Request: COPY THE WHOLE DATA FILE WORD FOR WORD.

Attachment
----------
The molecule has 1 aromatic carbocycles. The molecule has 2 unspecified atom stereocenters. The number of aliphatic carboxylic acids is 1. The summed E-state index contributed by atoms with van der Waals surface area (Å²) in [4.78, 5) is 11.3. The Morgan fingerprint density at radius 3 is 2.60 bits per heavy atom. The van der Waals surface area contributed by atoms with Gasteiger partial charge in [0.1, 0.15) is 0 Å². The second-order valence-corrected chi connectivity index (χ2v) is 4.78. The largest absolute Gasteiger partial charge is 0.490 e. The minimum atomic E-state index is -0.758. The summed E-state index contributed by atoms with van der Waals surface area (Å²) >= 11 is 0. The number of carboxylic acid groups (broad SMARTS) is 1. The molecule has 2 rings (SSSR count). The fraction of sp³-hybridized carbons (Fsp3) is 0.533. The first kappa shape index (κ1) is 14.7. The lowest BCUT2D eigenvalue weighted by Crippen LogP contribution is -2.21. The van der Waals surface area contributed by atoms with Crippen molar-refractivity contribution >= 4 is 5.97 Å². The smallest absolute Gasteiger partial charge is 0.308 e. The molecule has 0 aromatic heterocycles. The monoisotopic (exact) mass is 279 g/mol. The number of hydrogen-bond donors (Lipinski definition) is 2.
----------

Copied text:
The molecule has 1 aromatic carbocycles. The molecule has 2 unspecified atom stereocenters. The number of aliphatic carboxylic acids is 1. The summed E-state index contributed by atoms with van der Waals surface area (Å²) in [4.78, 5) is 11.3. The Morgan fingerprint density at radius 3 is 2.60 bits per heavy atom. The van der Waals surface area contributed by atoms with Gasteiger partial charge in [0.1, 0.15) is 0 Å². The second-order valence-corrected chi connectivity index (χ2v) is 4.78. The largest absolute Gasteiger partial charge is 0.490 e. The minimum atomic E-state index is -0.758. The summed E-state index contributed by atoms with van der Waals surface area (Å²) >= 11 is 0. The number of carboxylic acid groups (broad SMARTS) is 1. The molecule has 2 rings (SSSR count). The fraction of sp³-hybridized carbons (Fsp3) is 0.533. The first kappa shape index (κ1) is 14.7. The lowest BCUT2D eigenvalue weighted by Crippen LogP contribution is -2.21. The van der Waals surface area contributed by atoms with Crippen molar-refractivity contribution >= 4 is 5.97 Å². The smallest absolute Gasteiger partial charge is 0.308 e. The molecule has 0 aromatic heterocycles. The monoisotopic (exact) mass is 279 g/mol. The number of hydrogen-bond donors (Lipinski definition) is 2.